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Goodbye, Papa, it’s hard to die, When all the birds are singing in the sky….

The song crept out of my car radio and sucker-punched me in the gut.

I had been skipping across the airwaves—fleeing a “soft-adult-contemporary” station and a slew of big band, oldies, and classic rock outlets—trying to find something to soothe my troubled mind.

Now I was paralyzed by the same morbid impulse that makes one gawk at traffic accidents.

But the wine and the song like the seasons have all gone.

I had become a drive-by victim of Terry Jacks’ insidious “Seasons in the Sun,” the archetypal ’70s Ditty From Hell.

Caught with my defenses down, I white-knuckled the steering wheel to avoid swerving off the road or into oncoming traffic. I was in the grip of a full-fledged episode of third-grade-era synesthesia, slain by the flashback stench of a baloney sandwich rotting in a rusted Evel Knievel lunch box. I pulled the over onto the shoulder to try to regain my senses.

The refrain “We had joy, we had fun” still echoed in my head. It would take hours, maybe days—as well as heavy doses of free jazz—to get rid of this aural virus. I thought of the unfortunate woman who recently threw herself to the lions at the National Zoo; authorities later found an Amy Grant cassette in her Walkman.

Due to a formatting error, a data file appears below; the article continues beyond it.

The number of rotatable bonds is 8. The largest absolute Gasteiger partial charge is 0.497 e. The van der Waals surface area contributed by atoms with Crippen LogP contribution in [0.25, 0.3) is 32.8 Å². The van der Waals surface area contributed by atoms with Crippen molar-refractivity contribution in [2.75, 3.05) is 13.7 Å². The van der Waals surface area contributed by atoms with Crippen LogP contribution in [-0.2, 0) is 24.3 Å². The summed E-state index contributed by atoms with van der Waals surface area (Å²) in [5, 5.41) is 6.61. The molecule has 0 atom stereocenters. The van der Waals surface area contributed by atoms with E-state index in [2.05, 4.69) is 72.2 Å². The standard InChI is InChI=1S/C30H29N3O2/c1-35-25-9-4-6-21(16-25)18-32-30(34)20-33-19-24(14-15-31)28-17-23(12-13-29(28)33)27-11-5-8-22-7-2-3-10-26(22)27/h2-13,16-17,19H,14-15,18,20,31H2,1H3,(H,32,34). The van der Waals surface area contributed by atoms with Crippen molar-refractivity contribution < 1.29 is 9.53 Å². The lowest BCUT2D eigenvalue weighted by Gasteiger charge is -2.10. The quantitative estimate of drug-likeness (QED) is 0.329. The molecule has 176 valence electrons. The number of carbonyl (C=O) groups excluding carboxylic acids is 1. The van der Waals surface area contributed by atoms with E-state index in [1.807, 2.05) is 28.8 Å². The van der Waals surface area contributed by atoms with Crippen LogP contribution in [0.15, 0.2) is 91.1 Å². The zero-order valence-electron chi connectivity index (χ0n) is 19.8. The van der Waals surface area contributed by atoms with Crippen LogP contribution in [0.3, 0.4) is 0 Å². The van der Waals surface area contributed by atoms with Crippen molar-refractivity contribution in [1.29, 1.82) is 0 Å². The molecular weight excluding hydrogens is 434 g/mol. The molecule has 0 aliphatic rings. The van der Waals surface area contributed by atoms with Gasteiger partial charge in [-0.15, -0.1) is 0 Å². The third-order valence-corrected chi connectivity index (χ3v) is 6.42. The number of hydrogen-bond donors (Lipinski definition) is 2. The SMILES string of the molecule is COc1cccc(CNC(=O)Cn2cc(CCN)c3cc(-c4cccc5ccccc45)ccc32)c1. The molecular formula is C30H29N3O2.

Grant’s born-again synth-pop; Harry Chapin’s evil exploitation of the noble cello; Andy Gibb’s entire oeuvre: Only such truly bad music has that sort of power, and there is no bad music as wretchedly bad as bad ’70s music. Terry Jacks had transformed me into a rush-hour Travis Bickle. It took the smooth, shit-eating FM voice of the disc jockey to stop me from heading to the zoo’s Ape House:

“You’re listening to the all-new XTRA-104, the ’70s station! It’s a fresh concept in radio—all-’70s—and it’s really FUN to listen to!’

I felt the urge to leap from my car and run down the street screaming at traffic like the guy at the end of Invasion of the Body Snatchers. I had to warn people that the ’70s were really back, greedy for our test-marketed souls. No mere campish fad, like the The Brady Bunch Movie or the return of bell bottoms—we’re talking all-out war, a 24-hour-a-day onslaught of ’70s musical insanity:

The Four Horsemen of the Schlockalypse: Don “Vincent” McLean. Boz “Dickweed” Scaggs. Jackson “No Nukes” Browne. And, most deadly of the bunch, Leo “Always in Midleap” Sayer.

Drill sergeant Donna Summer and her damnable whistle, summoning a lockstep Hustle-ing army of Disco Ducks.

The return of Shocking Blue. The resurrection of Paul Anka. The horror of Ray Stevens’ “The Streak.”

Billy Joel when he really sucked.

I needed some answers fast, so I phoned the office of WXTR-FM (104.1) and demanded to talk with the head honcho. For years, XTRA-104 has been in a broadcasting coma, swilling out Motown and golden oldies to Big-Chill baby boomers. What in the hell was Terry Jacks—1974’s crown prince of pop treacle—doing on its airwaves?

The answer should have been obvious: moolah, baby.

“It’s the hottest new format trend in the radio industry right now,” explained Jack Alix, XTRA-104’s operations manager. “This is fresh music. People haven’t heard it on the radio in a long time.”

Alix was quick to point out that the “ ’70s Sound” means more than schlock: “It’s a variety of all the huge hits of the ’70s. It’s pop, rock ‘n’ roll, and soul—a combination of all those elements. And some of the off-the-wall things and crazy songs, too—even “YMCA’ by the Village People.”